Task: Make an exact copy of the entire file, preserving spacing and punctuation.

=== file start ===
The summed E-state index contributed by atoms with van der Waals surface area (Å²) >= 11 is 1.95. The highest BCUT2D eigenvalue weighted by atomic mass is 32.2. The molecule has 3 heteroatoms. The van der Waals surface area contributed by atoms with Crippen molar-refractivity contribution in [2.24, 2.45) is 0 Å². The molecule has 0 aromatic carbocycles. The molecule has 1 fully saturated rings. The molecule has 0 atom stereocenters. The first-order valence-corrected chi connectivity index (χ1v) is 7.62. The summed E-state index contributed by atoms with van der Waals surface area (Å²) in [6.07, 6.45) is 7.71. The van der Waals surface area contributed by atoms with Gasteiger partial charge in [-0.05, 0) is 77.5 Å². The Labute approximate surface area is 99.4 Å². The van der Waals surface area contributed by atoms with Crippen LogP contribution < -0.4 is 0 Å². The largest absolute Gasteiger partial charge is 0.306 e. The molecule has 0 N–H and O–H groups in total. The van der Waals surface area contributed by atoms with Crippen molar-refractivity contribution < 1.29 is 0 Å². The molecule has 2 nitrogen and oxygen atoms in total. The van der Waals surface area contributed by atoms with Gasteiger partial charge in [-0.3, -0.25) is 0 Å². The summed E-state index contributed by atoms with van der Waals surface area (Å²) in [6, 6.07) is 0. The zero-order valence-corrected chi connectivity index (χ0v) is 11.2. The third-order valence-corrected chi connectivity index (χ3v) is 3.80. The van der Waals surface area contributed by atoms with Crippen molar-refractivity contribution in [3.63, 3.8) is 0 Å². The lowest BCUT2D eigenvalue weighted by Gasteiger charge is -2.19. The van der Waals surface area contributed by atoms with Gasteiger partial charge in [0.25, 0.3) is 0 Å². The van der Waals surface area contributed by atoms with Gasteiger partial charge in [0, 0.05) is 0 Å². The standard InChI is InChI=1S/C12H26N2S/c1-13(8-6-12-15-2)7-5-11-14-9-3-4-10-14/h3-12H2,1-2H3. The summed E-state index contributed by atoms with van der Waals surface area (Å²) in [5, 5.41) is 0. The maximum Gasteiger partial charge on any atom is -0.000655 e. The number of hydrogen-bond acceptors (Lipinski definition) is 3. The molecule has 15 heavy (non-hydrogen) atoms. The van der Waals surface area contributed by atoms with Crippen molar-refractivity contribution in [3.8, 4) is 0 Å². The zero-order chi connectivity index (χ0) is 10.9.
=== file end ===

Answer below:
The summed E-state index contributed by atoms with van der Waals surface area (Å²) >= 11 is 1.95. The highest BCUT2D eigenvalue weighted by atomic mass is 32.2. The molecule has 3 heteroatoms. The van der Waals surface area contributed by atoms with Crippen molar-refractivity contribution in [2.24, 2.45) is 0 Å². The molecule has 0 aromatic carbocycles. The molecule has 1 fully saturated rings. The molecule has 0 atom stereocenters. The first-order valence-corrected chi connectivity index (χ1v) is 7.62. The summed E-state index contributed by atoms with van der Waals surface area (Å²) in [6.07, 6.45) is 7.71. The van der Waals surface area contributed by atoms with Gasteiger partial charge in [-0.05, 0) is 77.5 Å². The Labute approximate surface area is 99.4 Å². The van der Waals surface area contributed by atoms with Crippen LogP contribution < -0.4 is 0 Å². The largest absolute Gasteiger partial charge is 0.306 e. The molecule has 0 N–H and O–H groups in total. The van der Waals surface area contributed by atoms with Crippen molar-refractivity contribution < 1.29 is 0 Å². The molecule has 2 nitrogen and oxygen atoms in total. The van der Waals surface area contributed by atoms with Gasteiger partial charge in [-0.3, -0.25) is 0 Å². The summed E-state index contributed by atoms with van der Waals surface area (Å²) in [6, 6.07) is 0. The zero-order valence-corrected chi connectivity index (χ0v) is 11.2. The third-order valence-corrected chi connectivity index (χ3v) is 3.80. The van der Waals surface area contributed by atoms with Crippen molar-refractivity contribution in [3.63, 3.8) is 0 Å². The lowest BCUT2D eigenvalue weighted by Gasteiger charge is -2.19. The van der Waals surface area contributed by atoms with Gasteiger partial charge in [0.25, 0.3) is 0 Å². The van der Waals surface area contributed by atoms with Gasteiger partial charge in [0, 0.05) is 0 Å². The standard InChI is InChI=1S/C12H26N2S/c1-13(8-6-12-15-2)7-5-11-14-9-3-4-10-14/h3-12H2,1-2H3. The summed E-state index contributed by atoms with van der Waals surface area (Å²) in [5, 5.41) is 0. The maximum Gasteiger partial charge on any atom is -0.000655 e. The number of hydrogen-bond acceptors (Lipinski definition) is 3. The molecule has 15 heavy (non-hydrogen) atoms. The van der Waals surface area contributed by atoms with Crippen molar-refractivity contribution in [3.8, 4) is 0 Å². The zero-order chi connectivity index (χ0) is 10.9.